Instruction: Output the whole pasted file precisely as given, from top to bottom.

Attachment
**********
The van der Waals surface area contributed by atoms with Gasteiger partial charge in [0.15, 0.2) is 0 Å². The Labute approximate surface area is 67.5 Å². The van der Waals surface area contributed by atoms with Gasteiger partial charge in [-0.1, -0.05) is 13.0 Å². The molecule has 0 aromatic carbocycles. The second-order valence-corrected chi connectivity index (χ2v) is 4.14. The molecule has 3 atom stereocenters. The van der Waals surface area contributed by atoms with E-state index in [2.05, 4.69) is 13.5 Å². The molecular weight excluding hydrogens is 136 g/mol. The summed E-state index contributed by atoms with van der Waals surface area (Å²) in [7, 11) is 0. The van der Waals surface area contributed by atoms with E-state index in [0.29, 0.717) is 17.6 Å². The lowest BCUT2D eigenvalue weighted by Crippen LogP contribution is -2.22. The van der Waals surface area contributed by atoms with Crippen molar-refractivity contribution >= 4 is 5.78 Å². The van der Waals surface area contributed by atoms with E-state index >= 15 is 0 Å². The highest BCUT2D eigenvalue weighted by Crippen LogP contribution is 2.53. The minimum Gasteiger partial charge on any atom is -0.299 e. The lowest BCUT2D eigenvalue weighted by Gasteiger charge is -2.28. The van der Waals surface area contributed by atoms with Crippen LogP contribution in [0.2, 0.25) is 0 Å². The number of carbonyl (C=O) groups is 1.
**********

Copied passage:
The van der Waals surface area contributed by atoms with Gasteiger partial charge in [0.15, 0.2) is 0 Å². The Labute approximate surface area is 67.5 Å². The van der Waals surface area contributed by atoms with Gasteiger partial charge in [-0.1, -0.05) is 13.0 Å². The molecule has 0 aromatic carbocycles. The second-order valence-corrected chi connectivity index (χ2v) is 4.14. The molecule has 3 atom stereocenters. The van der Waals surface area contributed by atoms with E-state index in [2.05, 4.69) is 13.5 Å². The molecular weight excluding hydrogens is 136 g/mol. The summed E-state index contributed by atoms with van der Waals surface area (Å²) in [7, 11) is 0. The van der Waals surface area contributed by atoms with E-state index in [0.29, 0.717) is 17.6 Å². The lowest BCUT2D eigenvalue weighted by Crippen LogP contribution is -2.22. The van der Waals surface area contributed by atoms with Crippen molar-refractivity contribution >= 4 is 5.78 Å². The van der Waals surface area contributed by atoms with E-state index >= 15 is 0 Å². The highest BCUT2D eigenvalue weighted by Crippen LogP contribution is 2.53. The minimum Gasteiger partial charge on any atom is -0.299 e. The lowest BCUT2D eigenvalue weighted by Gasteiger charge is -2.28. The van der Waals surface area contributed by atoms with Crippen LogP contribution in [0.2, 0.25) is 0 Å². The number of carbonyl (C=O) groups is 1.